Mark, I have to dissent from your assertion that “cluelessness” is unlikely to be a factor in A&F’s behavior. You write: “You don’t become a successful retailer by being clueless.” Maybe that’s true in most cases, even if it’s not a universal law. However, while cluelessness is not usually a path to success, success is very often a path to cluelessness. Success begets growth. Growth begets bureaucracy. Bureaucracy begets cluelessness. Major corporations do boneheaded things all the time. Just read the business columns. (Not that small businesses are always smart!)
This especially looks to me like a case of dunderheadedness. It involves those two magical, talismanic words: “company policy.” Corporate bureaucracy loves policy; the bigger the bureaucracy the more policy it will have and the more rigidly it will demand conformity. The more rules there are, the more scared everyone will be to stand up and say “stupid rules were made to be broken.” This is not even sinister! It is simply a by-product of the need to control and coordinate large numbers of people. But it does tend to create foolish behavior in increasingly large quantities as the company grows. This is why economies must not only give businesses the freedom to grow, but also give entrepreneurs the freedom to start new businesses that can challenge the stupidity of the titans.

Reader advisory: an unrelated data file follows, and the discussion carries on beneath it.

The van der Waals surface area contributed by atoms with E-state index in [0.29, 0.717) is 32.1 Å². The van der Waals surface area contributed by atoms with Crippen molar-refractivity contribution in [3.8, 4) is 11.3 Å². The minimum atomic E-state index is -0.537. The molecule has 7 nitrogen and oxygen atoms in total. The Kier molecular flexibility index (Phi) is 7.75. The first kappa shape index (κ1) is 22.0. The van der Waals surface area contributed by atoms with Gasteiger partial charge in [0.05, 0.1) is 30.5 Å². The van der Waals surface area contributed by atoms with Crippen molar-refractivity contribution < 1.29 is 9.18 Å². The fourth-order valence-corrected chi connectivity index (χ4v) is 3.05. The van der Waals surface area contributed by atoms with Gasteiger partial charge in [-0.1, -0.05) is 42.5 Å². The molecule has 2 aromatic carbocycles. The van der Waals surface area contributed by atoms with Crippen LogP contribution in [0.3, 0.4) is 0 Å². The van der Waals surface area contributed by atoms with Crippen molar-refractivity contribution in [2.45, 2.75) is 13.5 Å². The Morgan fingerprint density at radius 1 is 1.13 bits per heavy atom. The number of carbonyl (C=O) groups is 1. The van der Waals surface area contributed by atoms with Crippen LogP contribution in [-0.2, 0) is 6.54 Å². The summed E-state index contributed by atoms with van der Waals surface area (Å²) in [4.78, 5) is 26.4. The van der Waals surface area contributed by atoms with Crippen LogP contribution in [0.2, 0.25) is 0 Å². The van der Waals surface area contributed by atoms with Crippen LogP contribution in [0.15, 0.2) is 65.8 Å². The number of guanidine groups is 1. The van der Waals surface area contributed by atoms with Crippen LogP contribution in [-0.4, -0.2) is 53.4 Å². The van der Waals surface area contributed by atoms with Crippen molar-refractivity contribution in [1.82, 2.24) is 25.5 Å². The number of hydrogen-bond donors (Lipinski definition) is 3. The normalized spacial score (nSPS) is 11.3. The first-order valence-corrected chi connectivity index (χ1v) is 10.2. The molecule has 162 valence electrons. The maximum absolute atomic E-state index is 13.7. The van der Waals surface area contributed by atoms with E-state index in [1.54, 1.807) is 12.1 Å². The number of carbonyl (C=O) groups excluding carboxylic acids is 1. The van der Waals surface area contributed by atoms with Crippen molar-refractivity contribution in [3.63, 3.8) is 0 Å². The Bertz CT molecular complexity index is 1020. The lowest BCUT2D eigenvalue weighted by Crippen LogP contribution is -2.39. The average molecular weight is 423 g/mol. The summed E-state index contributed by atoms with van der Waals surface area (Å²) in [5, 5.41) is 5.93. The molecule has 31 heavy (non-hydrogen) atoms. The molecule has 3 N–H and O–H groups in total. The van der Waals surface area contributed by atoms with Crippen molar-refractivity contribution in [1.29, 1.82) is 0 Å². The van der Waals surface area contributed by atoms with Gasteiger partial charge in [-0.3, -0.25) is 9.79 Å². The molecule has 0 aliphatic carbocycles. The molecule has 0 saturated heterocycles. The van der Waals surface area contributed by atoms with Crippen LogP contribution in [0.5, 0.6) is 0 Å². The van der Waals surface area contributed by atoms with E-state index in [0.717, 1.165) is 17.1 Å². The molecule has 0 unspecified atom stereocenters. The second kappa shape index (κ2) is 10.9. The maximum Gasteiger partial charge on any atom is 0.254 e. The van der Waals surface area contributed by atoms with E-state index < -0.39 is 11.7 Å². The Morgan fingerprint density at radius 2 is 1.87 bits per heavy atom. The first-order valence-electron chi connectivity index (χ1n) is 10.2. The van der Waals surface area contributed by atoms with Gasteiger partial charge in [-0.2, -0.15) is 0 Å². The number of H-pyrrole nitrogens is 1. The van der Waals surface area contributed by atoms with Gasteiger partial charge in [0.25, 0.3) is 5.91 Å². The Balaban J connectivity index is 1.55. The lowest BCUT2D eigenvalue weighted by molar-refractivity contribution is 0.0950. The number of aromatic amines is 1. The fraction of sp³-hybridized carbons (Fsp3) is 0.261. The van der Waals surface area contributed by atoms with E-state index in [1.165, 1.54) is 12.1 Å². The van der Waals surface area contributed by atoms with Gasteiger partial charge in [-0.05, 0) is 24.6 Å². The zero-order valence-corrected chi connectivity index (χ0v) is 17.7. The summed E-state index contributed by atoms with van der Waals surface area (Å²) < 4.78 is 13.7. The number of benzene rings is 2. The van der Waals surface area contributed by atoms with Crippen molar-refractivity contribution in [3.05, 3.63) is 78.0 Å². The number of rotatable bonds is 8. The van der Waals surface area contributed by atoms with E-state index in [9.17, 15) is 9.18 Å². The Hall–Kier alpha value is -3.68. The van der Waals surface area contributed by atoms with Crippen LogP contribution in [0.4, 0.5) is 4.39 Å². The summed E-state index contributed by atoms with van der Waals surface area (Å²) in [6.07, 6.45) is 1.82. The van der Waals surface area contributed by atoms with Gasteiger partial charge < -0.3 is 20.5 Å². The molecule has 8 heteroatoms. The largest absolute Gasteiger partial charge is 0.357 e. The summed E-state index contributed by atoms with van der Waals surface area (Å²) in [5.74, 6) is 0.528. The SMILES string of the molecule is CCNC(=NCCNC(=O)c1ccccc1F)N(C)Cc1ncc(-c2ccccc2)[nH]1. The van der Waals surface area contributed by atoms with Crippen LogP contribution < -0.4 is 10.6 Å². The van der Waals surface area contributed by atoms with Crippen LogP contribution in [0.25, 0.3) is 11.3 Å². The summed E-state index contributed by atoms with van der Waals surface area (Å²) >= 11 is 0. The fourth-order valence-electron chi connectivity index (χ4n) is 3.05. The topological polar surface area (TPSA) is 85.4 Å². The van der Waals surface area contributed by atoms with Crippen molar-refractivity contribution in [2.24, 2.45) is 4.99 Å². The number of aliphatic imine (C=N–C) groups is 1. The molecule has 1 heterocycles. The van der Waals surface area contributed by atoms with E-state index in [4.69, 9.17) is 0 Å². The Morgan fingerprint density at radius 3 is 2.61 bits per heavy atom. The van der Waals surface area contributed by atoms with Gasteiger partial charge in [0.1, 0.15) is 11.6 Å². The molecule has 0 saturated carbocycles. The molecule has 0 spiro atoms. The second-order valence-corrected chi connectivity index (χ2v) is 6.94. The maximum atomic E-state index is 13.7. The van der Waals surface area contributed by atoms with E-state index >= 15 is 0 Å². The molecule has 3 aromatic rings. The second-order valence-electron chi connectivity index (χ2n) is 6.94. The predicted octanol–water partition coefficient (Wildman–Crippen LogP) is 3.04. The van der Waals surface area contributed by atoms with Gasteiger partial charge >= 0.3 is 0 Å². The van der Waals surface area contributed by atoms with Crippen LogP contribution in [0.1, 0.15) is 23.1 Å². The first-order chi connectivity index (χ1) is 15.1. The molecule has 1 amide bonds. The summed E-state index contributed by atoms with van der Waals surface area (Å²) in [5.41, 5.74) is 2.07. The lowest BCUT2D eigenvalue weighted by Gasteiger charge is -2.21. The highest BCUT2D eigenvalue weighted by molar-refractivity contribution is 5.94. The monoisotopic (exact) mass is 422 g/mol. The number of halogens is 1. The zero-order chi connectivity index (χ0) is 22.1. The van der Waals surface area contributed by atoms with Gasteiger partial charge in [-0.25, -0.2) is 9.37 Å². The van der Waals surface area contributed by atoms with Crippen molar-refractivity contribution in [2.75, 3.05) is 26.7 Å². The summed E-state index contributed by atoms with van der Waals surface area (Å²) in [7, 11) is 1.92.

I’m as concerned as you are about a culture where conformity increasingly means discouraging public expressions of faith. But let’s not paint the picture any darker than it really is.
And, of course, let’s acknowledge that if we support businesses claiming the right to have a religious identity, which I think we should, of course this must mean A&F has the same right to define its identity in a way that is not welcoming to headscarves—unless we can find some jurisprudential ground for distinguishing A&F’s desire not to have employees wear headscarves from that of, say, a Christian employer who finds the scarf demeaning to women.